This is a Welta Superfekta, a folding Twin Lens Reflex camera built by Welta Kamerawerke in Freital, Germany starting in 1935. The Superfekta was an upgraded model of the earlier Perfekta, offering larger 6cm x 9cm exposures using a rotating film back capable of both landscape and portrait oriented photos using the same waist level reflex finder. The Superfekta was a large, heavy, and very advanced camera, offering Zeiss lenses, Compur-Rapid shutters, an exposure counter, and a moving film mask in the viewfinder that always showed the correct orientation. The Superfekta is a one of a kind camera, offering a folding TLR 6×9 design with a long list of advanced features.
Film Type: 120 Roll Film (eight 6cm x 9cm exposures per roll)
Lens (Taking): 10.5cm f/3.8 Carl Zeiss Jena Tessar uncoated 4-elements in 3-groups
Lens (Viewing): 7.5cm f/3.8 Weltaskop uncoated unknown elements
Focus: 1.5 meters to Infinity
Viewfinder: Coupled Waist Level Reflex Viewfinder w/ Movable Portrait and Landscape Masks
Shutter: Compur Leaf
Speeds: T, B, 1 – 1/250 seconds
Exposure Meter: None
Flash Mount: None
Other Features: Self-Timer
Weight: 1340 grams
|The Welta Superfekta is perhaps the strangest Twin Lens Reflex camera ever made. Shooting 6cm x 9cm images on 120 film in both portrait and landscape orientation requires a huge number of differences from that of a solid bodied 6×6 TLR. This camera has a steep learning curve as it’s various functions aren’t always obvious to the user, but once you get the hang of it, this is a really fun camera to shoot that makes excellent photos. It is certainly not something I would ever shoot regular, but whenever I do, it puts a smile on my face!|
|Images||Handling||Features||Viewfinder||Feel & Beauty||History||Age|
Welta is yet another camera company from the Dresden area of Germany where a huge number of camera makers were based in the early to mid 20th century. Founded in 1914 by German businessmen, Theodor Weber and Walter Waurich in Freital, a nearby suburb of Dresden. Originally named Weeka-Kamera-Werk, the company changed it’s name to Welta-Kamera-Werk in 1919 to include the name Welta which was taken from their early plate cameras.
As was the case of many Dresden area camera makers, Welta had to complete with a large number of companies making similar products. Welta would attempt to carve out a market for themselves by selling a lot of “white label” products to dealers, and by exporting their cameras to other markets including the United States.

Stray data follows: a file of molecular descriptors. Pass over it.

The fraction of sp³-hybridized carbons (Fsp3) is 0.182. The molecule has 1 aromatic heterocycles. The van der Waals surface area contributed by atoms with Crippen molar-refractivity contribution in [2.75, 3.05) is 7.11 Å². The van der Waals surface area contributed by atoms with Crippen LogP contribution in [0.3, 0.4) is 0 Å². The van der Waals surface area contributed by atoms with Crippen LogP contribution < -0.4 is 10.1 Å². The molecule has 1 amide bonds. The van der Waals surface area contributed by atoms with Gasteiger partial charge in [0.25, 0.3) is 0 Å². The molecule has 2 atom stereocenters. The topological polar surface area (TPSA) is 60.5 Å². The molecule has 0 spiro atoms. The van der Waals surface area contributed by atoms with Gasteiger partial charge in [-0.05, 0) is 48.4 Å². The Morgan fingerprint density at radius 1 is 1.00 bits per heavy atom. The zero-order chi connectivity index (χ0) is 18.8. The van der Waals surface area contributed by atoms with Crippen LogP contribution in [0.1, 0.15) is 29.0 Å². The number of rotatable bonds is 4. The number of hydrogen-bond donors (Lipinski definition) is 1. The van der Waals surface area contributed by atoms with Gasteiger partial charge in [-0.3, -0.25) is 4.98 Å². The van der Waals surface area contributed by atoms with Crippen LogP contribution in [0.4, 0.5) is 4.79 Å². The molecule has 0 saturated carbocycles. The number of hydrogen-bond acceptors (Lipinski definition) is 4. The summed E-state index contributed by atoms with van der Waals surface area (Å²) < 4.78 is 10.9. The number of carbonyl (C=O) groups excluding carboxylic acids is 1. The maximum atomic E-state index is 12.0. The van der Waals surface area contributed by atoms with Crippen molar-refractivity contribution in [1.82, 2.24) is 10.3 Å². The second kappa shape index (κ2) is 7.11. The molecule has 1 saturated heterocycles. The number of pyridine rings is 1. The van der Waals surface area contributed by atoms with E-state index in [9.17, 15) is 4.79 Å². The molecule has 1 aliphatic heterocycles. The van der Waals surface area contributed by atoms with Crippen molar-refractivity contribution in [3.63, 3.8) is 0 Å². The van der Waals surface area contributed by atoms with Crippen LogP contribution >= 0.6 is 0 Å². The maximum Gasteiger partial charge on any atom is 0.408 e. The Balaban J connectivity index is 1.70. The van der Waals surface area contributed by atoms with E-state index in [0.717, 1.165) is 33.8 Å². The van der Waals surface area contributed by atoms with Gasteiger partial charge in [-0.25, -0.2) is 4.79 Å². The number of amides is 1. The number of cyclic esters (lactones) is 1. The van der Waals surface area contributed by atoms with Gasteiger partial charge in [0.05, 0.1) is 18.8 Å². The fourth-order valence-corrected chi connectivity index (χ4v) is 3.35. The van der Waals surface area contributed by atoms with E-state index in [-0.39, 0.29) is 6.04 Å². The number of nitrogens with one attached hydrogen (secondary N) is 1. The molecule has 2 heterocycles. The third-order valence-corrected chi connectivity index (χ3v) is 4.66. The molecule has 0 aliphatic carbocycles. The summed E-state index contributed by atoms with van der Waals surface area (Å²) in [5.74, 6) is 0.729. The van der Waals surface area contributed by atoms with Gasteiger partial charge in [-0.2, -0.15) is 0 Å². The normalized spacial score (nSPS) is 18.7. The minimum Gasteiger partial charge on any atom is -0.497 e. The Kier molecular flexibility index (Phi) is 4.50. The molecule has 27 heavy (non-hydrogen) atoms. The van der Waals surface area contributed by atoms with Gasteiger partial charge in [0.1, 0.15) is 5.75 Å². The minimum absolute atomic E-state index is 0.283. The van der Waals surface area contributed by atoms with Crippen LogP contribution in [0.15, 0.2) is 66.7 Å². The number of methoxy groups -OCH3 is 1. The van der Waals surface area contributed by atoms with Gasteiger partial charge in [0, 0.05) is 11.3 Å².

Welta was one of the first German makers to actively market their cameras in Japan, selling models like the roll film Weltur in the mid 1930s. The page to the right shows the camera in a Japanese language catalog dated April 1936 along with several other of the company’s models. The Japanese camera market was still in it’s infancy in those days, so being able to get German made products would have likely made them very appealing to photographers at the time.
Along with their export business, Welta produced a number of higher spec cameras for the German market. One such camera was the Welta Perfekta, a medium format folding twin lens reflex camera. Twin lens reflexes were gaining popularity in the early 1930s based off success from Franke & Heidecke’s Rolleiflex TLR first released in 1929.
The idea for a solid bodied camera with a through the lens viewfinder was first credited to Reinhold Heidecke, who while working for Voigtländer, came across a folding Vest Pocket camera sitting in his basement that had become rotted out due to moisture. Heidecke, knowing the Vest Pocket camera’s popularity with solders on the battlefield, wanted to design something that was more rugged and could better resist moisture damage. His presented his vision to his employers at Voigtländer who had no interest in building the camera.
Unfazed by this rejection, Heidecke would eventually meet up with Paul Franke and would later form Franke & Heidecke in 1920. The early days of Heidecke’s new company saw them with little funding so the company concentrated on simple stereo cameras that were popular at the time, but once the company had more capital, Heidecke was now free to built his new camera, which would eventually become the Rolleiflex.
Although the TLR’s original concept was as a battlefield camera, it was rarely used that way, instead being the camera of choice for professional photographers who wanted the benefit of through the lens composition and focus, but without the complexity of a Single Lens Reflex. Although SLR cameras did exist prior to the TLR, they were often big, slow, and had very dim viewfinders. Heidecke’s TLR solved all of those problems and quickly caught on as the professional’s camera of choice.
Perhaps looking to jump onto the TLR bandwagon, but take a cue from the earlier Kamera Werkstätten Pilot, around 1932 Welta would release a folding TLR called the Perfekta. This new camera would mimic the concept of the Rolleiflex, but instead of being in a solid metal body, had a folding bellows body. In order to make the camera fold, while still having the benefit of a life size reflex viewfinder, only the main part of the Perfekta folded, while the viewfinder, reflex mirror, and ground glass, would remain at the top of the camera in a sort of T-shape.
The design was strange indeed, and although technically smaller than a Rolleiflex, didn’t exactly fit into a vest pocket. The camera was more suitable to fit into a large coat pocket with the viewfinder part sticking out, or carried around in it’s proprietary leather ever ready case.